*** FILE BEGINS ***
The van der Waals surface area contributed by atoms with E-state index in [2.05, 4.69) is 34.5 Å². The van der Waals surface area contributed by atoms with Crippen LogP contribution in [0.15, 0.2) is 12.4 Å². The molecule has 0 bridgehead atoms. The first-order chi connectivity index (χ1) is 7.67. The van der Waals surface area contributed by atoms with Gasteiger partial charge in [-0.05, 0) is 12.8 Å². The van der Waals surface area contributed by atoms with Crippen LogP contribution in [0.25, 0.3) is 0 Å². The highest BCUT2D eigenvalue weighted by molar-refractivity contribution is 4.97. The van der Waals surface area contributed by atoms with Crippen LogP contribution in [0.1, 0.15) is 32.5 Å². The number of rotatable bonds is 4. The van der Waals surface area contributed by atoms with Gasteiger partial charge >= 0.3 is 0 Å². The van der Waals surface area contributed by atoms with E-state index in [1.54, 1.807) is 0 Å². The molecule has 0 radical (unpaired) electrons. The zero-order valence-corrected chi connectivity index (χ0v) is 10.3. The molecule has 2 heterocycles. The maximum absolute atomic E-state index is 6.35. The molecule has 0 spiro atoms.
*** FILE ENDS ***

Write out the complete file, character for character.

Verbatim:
The van der Waals surface area contributed by atoms with E-state index in [2.05, 4.69) is 34.5 Å². The van der Waals surface area contributed by atoms with Crippen LogP contribution in [0.15, 0.2) is 12.4 Å². The molecule has 0 bridgehead atoms. The first-order chi connectivity index (χ1) is 7.67. The van der Waals surface area contributed by atoms with Gasteiger partial charge in [-0.05, 0) is 12.8 Å². The van der Waals surface area contributed by atoms with Crippen LogP contribution in [0.25, 0.3) is 0 Å². The highest BCUT2D eigenvalue weighted by molar-refractivity contribution is 4.97. The van der Waals surface area contributed by atoms with Crippen LogP contribution in [0.1, 0.15) is 32.5 Å². The number of rotatable bonds is 4. The van der Waals surface area contributed by atoms with Gasteiger partial charge >= 0.3 is 0 Å². The van der Waals surface area contributed by atoms with E-state index in [1.54, 1.807) is 0 Å². The molecule has 0 radical (unpaired) electrons. The zero-order valence-corrected chi connectivity index (χ0v) is 10.3. The molecule has 2 heterocycles. The maximum absolute atomic E-state index is 6.35. The molecule has 0 spiro atoms.